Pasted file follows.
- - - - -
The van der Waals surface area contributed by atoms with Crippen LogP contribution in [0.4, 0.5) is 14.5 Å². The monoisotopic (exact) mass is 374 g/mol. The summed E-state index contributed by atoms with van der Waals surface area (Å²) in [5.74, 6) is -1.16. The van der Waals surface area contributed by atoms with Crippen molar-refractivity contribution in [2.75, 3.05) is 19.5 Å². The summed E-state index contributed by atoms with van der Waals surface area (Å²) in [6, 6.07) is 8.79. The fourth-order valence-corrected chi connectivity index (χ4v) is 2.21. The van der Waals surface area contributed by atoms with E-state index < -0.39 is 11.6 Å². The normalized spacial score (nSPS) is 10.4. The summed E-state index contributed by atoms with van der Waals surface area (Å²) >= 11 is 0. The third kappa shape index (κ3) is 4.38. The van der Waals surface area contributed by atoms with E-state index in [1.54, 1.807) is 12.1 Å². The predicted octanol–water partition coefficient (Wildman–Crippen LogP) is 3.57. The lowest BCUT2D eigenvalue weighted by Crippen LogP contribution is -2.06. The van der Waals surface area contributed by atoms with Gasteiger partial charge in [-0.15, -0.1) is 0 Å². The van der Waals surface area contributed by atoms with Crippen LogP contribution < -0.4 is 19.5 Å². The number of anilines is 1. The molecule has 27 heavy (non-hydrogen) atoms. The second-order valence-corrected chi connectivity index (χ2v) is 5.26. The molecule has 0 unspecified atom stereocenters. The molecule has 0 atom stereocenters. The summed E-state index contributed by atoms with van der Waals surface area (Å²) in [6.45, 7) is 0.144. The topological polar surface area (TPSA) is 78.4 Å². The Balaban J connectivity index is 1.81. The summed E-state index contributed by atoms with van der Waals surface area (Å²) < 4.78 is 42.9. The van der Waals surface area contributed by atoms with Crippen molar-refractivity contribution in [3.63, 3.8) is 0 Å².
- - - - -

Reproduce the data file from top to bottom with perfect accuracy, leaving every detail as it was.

The van der Waals surface area contributed by atoms with Crippen LogP contribution in [0.4, 0.5) is 14.5 Å². The monoisotopic (exact) mass is 374 g/mol. The summed E-state index contributed by atoms with van der Waals surface area (Å²) in [5.74, 6) is -1.16. The van der Waals surface area contributed by atoms with Crippen molar-refractivity contribution in [2.75, 3.05) is 19.5 Å². The summed E-state index contributed by atoms with van der Waals surface area (Å²) in [6, 6.07) is 8.79. The fourth-order valence-corrected chi connectivity index (χ4v) is 2.21. The van der Waals surface area contributed by atoms with E-state index < -0.39 is 11.6 Å². The normalized spacial score (nSPS) is 10.4. The summed E-state index contributed by atoms with van der Waals surface area (Å²) >= 11 is 0. The third kappa shape index (κ3) is 4.38. The van der Waals surface area contributed by atoms with E-state index in [1.54, 1.807) is 12.1 Å². The predicted octanol–water partition coefficient (Wildman–Crippen LogP) is 3.57. The lowest BCUT2D eigenvalue weighted by Crippen LogP contribution is -2.06. The van der Waals surface area contributed by atoms with Gasteiger partial charge in [-0.15, -0.1) is 0 Å². The van der Waals surface area contributed by atoms with Crippen LogP contribution < -0.4 is 19.5 Å². The number of anilines is 1. The molecule has 27 heavy (non-hydrogen) atoms. The second-order valence-corrected chi connectivity index (χ2v) is 5.26. The molecule has 0 unspecified atom stereocenters. The molecule has 0 atom stereocenters. The summed E-state index contributed by atoms with van der Waals surface area (Å²) in [6.45, 7) is 0.144. The topological polar surface area (TPSA) is 78.4 Å². The Balaban J connectivity index is 1.81. The summed E-state index contributed by atoms with van der Waals surface area (Å²) < 4.78 is 42.9. The van der Waals surface area contributed by atoms with Crippen molar-refractivity contribution in [3.63, 3.8) is 0 Å².